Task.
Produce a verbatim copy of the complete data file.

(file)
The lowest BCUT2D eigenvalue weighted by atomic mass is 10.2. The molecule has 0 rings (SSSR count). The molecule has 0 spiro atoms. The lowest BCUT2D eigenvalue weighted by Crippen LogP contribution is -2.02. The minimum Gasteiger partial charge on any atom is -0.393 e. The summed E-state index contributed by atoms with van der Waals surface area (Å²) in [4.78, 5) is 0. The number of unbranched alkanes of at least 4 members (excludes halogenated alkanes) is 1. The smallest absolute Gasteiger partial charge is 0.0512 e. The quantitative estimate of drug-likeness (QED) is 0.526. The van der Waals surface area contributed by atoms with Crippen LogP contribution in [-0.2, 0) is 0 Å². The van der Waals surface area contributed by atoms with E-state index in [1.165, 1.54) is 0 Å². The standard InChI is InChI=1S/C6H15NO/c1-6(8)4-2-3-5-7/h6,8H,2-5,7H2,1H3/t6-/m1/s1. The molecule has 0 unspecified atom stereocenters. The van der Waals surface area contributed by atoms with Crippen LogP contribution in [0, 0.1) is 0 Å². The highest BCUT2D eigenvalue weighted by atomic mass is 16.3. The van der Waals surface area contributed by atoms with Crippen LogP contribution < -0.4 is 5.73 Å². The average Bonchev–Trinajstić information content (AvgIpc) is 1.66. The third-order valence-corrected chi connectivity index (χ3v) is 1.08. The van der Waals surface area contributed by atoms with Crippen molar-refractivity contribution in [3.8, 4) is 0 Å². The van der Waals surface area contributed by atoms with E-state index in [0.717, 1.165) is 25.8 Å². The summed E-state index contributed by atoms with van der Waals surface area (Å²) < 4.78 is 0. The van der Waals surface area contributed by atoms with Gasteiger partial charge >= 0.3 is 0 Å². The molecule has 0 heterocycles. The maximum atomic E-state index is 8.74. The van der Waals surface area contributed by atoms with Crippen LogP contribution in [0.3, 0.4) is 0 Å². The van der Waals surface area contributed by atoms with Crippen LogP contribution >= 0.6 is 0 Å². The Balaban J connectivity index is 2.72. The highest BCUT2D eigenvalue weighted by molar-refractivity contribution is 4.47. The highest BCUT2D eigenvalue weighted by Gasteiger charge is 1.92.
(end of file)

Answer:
The lowest BCUT2D eigenvalue weighted by atomic mass is 10.2. The molecule has 0 rings (SSSR count). The molecule has 0 spiro atoms. The lowest BCUT2D eigenvalue weighted by Crippen LogP contribution is -2.02. The minimum Gasteiger partial charge on any atom is -0.393 e. The summed E-state index contributed by atoms with van der Waals surface area (Å²) in [4.78, 5) is 0. The number of unbranched alkanes of at least 4 members (excludes halogenated alkanes) is 1. The smallest absolute Gasteiger partial charge is 0.0512 e. The quantitative estimate of drug-likeness (QED) is 0.526. The van der Waals surface area contributed by atoms with Crippen LogP contribution in [-0.2, 0) is 0 Å². The van der Waals surface area contributed by atoms with E-state index in [1.165, 1.54) is 0 Å². The standard InChI is InChI=1S/C6H15NO/c1-6(8)4-2-3-5-7/h6,8H,2-5,7H2,1H3/t6-/m1/s1. The molecule has 0 unspecified atom stereocenters. The van der Waals surface area contributed by atoms with Crippen LogP contribution in [0, 0.1) is 0 Å². The highest BCUT2D eigenvalue weighted by atomic mass is 16.3. The van der Waals surface area contributed by atoms with Crippen LogP contribution < -0.4 is 5.73 Å². The average Bonchev–Trinajstić information content (AvgIpc) is 1.66. The third-order valence-corrected chi connectivity index (χ3v) is 1.08. The van der Waals surface area contributed by atoms with Crippen molar-refractivity contribution in [3.8, 4) is 0 Å². The van der Waals surface area contributed by atoms with E-state index in [0.717, 1.165) is 25.8 Å². The summed E-state index contributed by atoms with van der Waals surface area (Å²) < 4.78 is 0. The van der Waals surface area contributed by atoms with Gasteiger partial charge >= 0.3 is 0 Å². The molecule has 0 heterocycles. The maximum atomic E-state index is 8.74. The van der Waals surface area contributed by atoms with Crippen LogP contribution in [0.3, 0.4) is 0 Å². The van der Waals surface area contributed by atoms with Crippen LogP contribution >= 0.6 is 0 Å². The Balaban J connectivity index is 2.72. The highest BCUT2D eigenvalue weighted by molar-refractivity contribution is 4.47. The highest BCUT2D eigenvalue weighted by Gasteiger charge is 1.92.